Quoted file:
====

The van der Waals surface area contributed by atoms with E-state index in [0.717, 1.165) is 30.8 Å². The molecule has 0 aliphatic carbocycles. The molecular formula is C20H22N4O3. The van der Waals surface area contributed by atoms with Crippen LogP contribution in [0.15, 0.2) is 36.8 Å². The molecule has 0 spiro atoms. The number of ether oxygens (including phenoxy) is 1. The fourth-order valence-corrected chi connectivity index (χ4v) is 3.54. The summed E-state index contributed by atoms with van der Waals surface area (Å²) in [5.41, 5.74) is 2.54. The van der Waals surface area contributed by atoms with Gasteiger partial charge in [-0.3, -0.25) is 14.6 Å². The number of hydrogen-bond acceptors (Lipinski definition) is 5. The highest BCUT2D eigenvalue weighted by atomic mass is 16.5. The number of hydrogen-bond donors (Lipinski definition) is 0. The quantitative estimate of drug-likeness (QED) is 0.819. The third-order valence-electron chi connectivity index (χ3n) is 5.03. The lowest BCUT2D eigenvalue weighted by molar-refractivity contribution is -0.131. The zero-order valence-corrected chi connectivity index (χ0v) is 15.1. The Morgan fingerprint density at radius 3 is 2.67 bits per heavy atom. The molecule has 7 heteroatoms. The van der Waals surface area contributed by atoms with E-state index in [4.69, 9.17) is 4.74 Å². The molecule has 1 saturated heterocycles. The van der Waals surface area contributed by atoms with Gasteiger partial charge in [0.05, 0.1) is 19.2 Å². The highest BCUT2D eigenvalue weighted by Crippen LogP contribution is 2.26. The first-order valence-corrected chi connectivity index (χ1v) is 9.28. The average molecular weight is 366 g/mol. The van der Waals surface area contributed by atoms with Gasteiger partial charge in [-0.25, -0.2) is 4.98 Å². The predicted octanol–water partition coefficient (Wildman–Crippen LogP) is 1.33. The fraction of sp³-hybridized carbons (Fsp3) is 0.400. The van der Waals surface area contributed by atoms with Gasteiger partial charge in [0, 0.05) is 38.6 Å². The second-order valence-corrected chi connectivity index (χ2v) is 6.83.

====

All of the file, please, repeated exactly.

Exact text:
The van der Waals surface area contributed by atoms with E-state index in [0.717, 1.165) is 30.8 Å². The molecule has 0 aliphatic carbocycles. The molecular formula is C20H22N4O3. The van der Waals surface area contributed by atoms with Crippen LogP contribution in [0.15, 0.2) is 36.8 Å². The molecule has 0 spiro atoms. The number of ether oxygens (including phenoxy) is 1. The fourth-order valence-corrected chi connectivity index (χ4v) is 3.54. The summed E-state index contributed by atoms with van der Waals surface area (Å²) in [5.41, 5.74) is 2.54. The van der Waals surface area contributed by atoms with Gasteiger partial charge in [-0.3, -0.25) is 14.6 Å². The number of hydrogen-bond acceptors (Lipinski definition) is 5. The highest BCUT2D eigenvalue weighted by atomic mass is 16.5. The number of hydrogen-bond donors (Lipinski definition) is 0. The quantitative estimate of drug-likeness (QED) is 0.819. The third-order valence-electron chi connectivity index (χ3n) is 5.03. The lowest BCUT2D eigenvalue weighted by molar-refractivity contribution is -0.131. The zero-order valence-corrected chi connectivity index (χ0v) is 15.1. The Morgan fingerprint density at radius 3 is 2.67 bits per heavy atom. The molecule has 7 heteroatoms. The van der Waals surface area contributed by atoms with E-state index in [4.69, 9.17) is 4.74 Å². The molecule has 1 saturated heterocycles. The van der Waals surface area contributed by atoms with Gasteiger partial charge in [0.05, 0.1) is 19.2 Å². The highest BCUT2D eigenvalue weighted by Crippen LogP contribution is 2.26. The first-order valence-corrected chi connectivity index (χ1v) is 9.28. The average molecular weight is 366 g/mol. The van der Waals surface area contributed by atoms with Gasteiger partial charge in [-0.25, -0.2) is 4.98 Å². The predicted octanol–water partition coefficient (Wildman–Crippen LogP) is 1.33. The fraction of sp³-hybridized carbons (Fsp3) is 0.400. The van der Waals surface area contributed by atoms with Gasteiger partial charge in [0, 0.05) is 38.6 Å². The second-order valence-corrected chi connectivity index (χ2v) is 6.83.